William Henry Hudson

Hampshire Days and Nature in Downland by W.H. Hudson

Listen carefully to dear, old W.H. Hudson. He will tell you of long days rambling down country lanes, of ancient stone walls and green pastures, of deep forests and crumbling cottages, of overgrown churchyards and hidden villages. He will tell tales of rustic farmers and humorous preachers, of skilled fishermen and innocent village girls. He will sing to you of his special love, the birds: of wrens and plovers, of geese and herons, of curlews and peewits, of cuckoos and swallows. He will tell you of wild England as no other writer can.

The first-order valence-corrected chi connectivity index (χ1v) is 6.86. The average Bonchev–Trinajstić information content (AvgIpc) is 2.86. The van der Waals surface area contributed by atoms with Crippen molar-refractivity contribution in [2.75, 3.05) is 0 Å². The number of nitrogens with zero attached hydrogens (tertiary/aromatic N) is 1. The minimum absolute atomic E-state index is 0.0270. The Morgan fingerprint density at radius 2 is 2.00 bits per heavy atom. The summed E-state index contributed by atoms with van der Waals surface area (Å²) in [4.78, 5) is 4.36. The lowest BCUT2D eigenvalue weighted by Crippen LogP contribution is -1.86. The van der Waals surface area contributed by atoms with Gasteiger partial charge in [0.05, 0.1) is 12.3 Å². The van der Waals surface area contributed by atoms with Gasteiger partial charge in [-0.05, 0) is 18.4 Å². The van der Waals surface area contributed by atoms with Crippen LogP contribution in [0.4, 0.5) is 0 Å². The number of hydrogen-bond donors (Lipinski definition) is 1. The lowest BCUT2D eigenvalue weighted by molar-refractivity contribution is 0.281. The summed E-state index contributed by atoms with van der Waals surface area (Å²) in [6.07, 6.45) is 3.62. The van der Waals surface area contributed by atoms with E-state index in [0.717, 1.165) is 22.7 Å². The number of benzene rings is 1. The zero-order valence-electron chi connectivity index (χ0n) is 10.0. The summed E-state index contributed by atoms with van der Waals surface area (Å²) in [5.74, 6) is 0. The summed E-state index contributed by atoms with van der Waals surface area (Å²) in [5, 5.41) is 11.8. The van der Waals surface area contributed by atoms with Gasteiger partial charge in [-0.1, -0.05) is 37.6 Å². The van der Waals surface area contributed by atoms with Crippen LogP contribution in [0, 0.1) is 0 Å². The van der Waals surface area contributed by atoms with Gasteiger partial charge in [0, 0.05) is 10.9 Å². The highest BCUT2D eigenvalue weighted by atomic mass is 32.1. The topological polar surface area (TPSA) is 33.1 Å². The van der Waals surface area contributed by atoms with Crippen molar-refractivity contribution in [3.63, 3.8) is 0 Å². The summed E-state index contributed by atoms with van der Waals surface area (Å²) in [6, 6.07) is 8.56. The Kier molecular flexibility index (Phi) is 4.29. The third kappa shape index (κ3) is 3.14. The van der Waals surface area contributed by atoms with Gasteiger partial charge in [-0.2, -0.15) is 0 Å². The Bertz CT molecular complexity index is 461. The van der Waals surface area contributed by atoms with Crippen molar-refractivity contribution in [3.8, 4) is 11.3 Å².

Hudson is one of the last of the old-style, amateur naturalists, but he is also a writer. His observations are accurate, but poetic rather than prosaic, with just the right mix of fancy and science. And Hudson’s narrative rambles as he does. He will talk about observations he made about bird behavior in the marshes, move on to an incident in the forest where a spider killed a grasshopper, and then to a meditation on death as he rests on an ancient barrow on the heath. Hampshire Days and Nature in Downland are two of the last good examples of how science and art once met on the page without conflict.

This review first appeared in Hackwriters: The International Writers' Journal.